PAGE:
5. The problem is that for most people, trips along Pike/Pine between downtown and 15th generally fall into two categories:

        1) Trips that are short enough so that simply walking all the way is sufficient – no transit necessary.

        2) Trips between downtown and somewhere between Broadway and 15th. These trips will be nicely served by taking Link to Capitol Hill station and walking. Again, no bus service necessary.

        I’m not saying that there shouldn’t be any bus service along Pine. Clearly in an area as dense as capitol hill, there will be enough people with disabilities that have trouble walking up the hill to warrant bus service through the corridor alongside the train. But this hardly seems a justification for spending hundreds of millions of dollars more and slowing down everybody else’s trip to add another Link station at Summit. Nor is it worth the expense of making the bus service ultra-frequent to be time-competitive with walking for the mass audience (I think it would take headways on the order of 5 minutes or less).

        I think an appropriate level of investment would be multiple routes combining for 10-minute headways, similar to today’s level of service. However, a two-way Pine St. to eliminate the jog over from Pike would certainly be good.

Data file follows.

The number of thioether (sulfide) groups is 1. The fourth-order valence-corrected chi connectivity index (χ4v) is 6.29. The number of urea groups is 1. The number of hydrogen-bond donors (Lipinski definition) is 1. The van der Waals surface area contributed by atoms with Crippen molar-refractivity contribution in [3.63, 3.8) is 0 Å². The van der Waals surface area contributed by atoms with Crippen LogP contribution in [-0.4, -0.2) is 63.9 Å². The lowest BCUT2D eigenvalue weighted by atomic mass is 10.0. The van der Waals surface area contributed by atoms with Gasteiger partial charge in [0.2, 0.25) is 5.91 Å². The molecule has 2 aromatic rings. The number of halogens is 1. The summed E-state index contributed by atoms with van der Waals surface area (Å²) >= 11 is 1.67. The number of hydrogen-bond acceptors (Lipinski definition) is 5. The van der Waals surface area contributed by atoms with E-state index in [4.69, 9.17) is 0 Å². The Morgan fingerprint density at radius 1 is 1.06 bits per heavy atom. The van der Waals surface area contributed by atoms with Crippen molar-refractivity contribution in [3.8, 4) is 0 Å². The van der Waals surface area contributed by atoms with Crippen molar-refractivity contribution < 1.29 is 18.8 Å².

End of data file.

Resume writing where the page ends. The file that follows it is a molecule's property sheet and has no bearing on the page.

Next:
6. FWIW, I moved to Summit (Thomas & Bellevue) nine years ago. It was a 10-minute walk to the 5-bus convergence at Pine & Bellevue, and a 20-minute walk to Westlake Station. The 14 bus was direct but half-hourly, so not worth waiting for. I took it when it was about to come and ignored it when it wasn’t.

        Four years ago my bf moved in and we needed a larger place. I really wanted to be near the 5-bus convergence and Westlake, so I moved five blocks closer. (1 min walk to the bus stop, 5 min to Convention Place, 10 min to Westlake) That was significantly more convenient, and turned out to be even more important than I expected. I work in northeast Seattle and go to Bellevue once a week. My bf works in Kent, was going to school in Northgate, is now looking for a second job somewhere, goes to monthly reserve drill in Everett. He got rid of his car when it needed a $1500 transmission, and that saves $150/month for parking.

        Living anywhere else, even other parts of Capitol Hill, would be good for one or two of these destinations but significantly worse for others. We need to bring this level of transit to other parts of the city so that people have a wider choice of where to live without losing frequent transit or the ability to get to many parts of the county within an hour. That’s what’s great about Link: it “extends” downtown all along its corridor, and that brings a lot of areas and people into contact with frequent/fast/far transit.

        Ironically, DP’s Summit Station would be perfect for my current location. I could step out my front door onto it. Without it, I’m exactly halfway between Westlake and Capitol Hill stations. But we need to weigh the three-station wish against its cost and the political consensus that has allowed Link to get this far. The time to argue for those stations was eight or ten years ago, not now when construction is underway. And I did not hear a peep about those stations at the time.